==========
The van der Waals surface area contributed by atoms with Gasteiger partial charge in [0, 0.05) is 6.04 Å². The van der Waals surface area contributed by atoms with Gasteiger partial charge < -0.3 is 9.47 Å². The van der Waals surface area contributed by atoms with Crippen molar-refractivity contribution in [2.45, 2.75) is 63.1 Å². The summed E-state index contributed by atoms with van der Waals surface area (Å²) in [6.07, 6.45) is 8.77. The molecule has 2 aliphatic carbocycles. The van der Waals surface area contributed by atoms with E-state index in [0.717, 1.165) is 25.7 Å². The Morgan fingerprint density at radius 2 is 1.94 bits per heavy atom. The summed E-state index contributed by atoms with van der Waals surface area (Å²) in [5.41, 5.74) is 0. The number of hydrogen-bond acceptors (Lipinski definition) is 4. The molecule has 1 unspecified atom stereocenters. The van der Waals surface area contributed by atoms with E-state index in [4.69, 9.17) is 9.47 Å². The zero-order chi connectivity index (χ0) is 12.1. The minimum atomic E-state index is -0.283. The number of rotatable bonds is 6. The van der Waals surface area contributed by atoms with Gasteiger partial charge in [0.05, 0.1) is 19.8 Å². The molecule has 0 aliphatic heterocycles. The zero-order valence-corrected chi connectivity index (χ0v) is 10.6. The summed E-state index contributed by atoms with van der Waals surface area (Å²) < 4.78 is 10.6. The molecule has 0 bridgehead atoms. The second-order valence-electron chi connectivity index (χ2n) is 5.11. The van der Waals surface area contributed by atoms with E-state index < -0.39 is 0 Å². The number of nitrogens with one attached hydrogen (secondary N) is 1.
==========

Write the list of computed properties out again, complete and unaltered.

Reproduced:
The van der Waals surface area contributed by atoms with Gasteiger partial charge in [0, 0.05) is 6.04 Å². The van der Waals surface area contributed by atoms with Gasteiger partial charge < -0.3 is 9.47 Å². The van der Waals surface area contributed by atoms with Crippen molar-refractivity contribution in [2.45, 2.75) is 63.1 Å². The summed E-state index contributed by atoms with van der Waals surface area (Å²) in [6.07, 6.45) is 8.77. The molecule has 2 aliphatic carbocycles. The van der Waals surface area contributed by atoms with E-state index in [0.717, 1.165) is 25.7 Å². The Morgan fingerprint density at radius 2 is 1.94 bits per heavy atom. The summed E-state index contributed by atoms with van der Waals surface area (Å²) in [5.41, 5.74) is 0. The number of hydrogen-bond acceptors (Lipinski definition) is 4. The molecule has 1 unspecified atom stereocenters. The van der Waals surface area contributed by atoms with E-state index in [4.69, 9.17) is 9.47 Å². The zero-order chi connectivity index (χ0) is 12.1. The minimum atomic E-state index is -0.283. The number of rotatable bonds is 6. The van der Waals surface area contributed by atoms with Gasteiger partial charge in [0.05, 0.1) is 19.8 Å². The molecule has 0 aliphatic heterocycles. The zero-order valence-corrected chi connectivity index (χ0v) is 10.6. The summed E-state index contributed by atoms with van der Waals surface area (Å²) < 4.78 is 10.6. The molecule has 0 bridgehead atoms. The second-order valence-electron chi connectivity index (χ2n) is 5.11. The van der Waals surface area contributed by atoms with E-state index < -0.39 is 0 Å². The number of nitrogens with one attached hydrogen (secondary N) is 1.